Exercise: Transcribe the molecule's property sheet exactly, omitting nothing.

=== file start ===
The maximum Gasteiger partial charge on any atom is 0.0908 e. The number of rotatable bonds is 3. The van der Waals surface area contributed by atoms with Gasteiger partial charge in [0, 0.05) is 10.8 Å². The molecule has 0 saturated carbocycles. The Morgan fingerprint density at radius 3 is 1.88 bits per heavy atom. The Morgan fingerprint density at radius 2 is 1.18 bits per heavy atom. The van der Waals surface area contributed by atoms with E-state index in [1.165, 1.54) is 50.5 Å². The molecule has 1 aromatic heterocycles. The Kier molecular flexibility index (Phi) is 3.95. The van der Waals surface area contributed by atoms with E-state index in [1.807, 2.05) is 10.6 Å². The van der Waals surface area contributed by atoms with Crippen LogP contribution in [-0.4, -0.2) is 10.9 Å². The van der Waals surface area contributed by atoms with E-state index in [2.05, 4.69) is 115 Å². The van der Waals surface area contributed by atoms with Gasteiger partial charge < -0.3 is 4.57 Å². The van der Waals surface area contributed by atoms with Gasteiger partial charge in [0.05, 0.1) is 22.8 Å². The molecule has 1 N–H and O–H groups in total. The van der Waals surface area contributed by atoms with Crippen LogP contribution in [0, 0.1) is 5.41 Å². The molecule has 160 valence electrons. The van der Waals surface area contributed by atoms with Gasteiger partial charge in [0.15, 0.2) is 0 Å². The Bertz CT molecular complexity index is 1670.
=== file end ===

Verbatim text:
The maximum Gasteiger partial charge on any atom is 0.0908 e. The number of rotatable bonds is 3. The van der Waals surface area contributed by atoms with Gasteiger partial charge in [0, 0.05) is 10.8 Å². The molecule has 0 saturated carbocycles. The Morgan fingerprint density at radius 3 is 1.88 bits per heavy atom. The Morgan fingerprint density at radius 2 is 1.18 bits per heavy atom. The van der Waals surface area contributed by atoms with E-state index in [1.165, 1.54) is 50.5 Å². The molecule has 1 aromatic heterocycles. The Kier molecular flexibility index (Phi) is 3.95. The van der Waals surface area contributed by atoms with E-state index in [1.807, 2.05) is 10.6 Å². The van der Waals surface area contributed by atoms with Crippen LogP contribution in [-0.4, -0.2) is 10.9 Å². The van der Waals surface area contributed by atoms with E-state index in [2.05, 4.69) is 115 Å². The van der Waals surface area contributed by atoms with Gasteiger partial charge < -0.3 is 4.57 Å². The van der Waals surface area contributed by atoms with Gasteiger partial charge in [0.05, 0.1) is 22.8 Å². The molecule has 1 N–H and O–H groups in total. The van der Waals surface area contributed by atoms with Crippen LogP contribution in [0, 0.1) is 5.41 Å². The molecule has 160 valence electrons. The van der Waals surface area contributed by atoms with Gasteiger partial charge in [0.15, 0.2) is 0 Å². The Bertz CT molecular complexity index is 1670.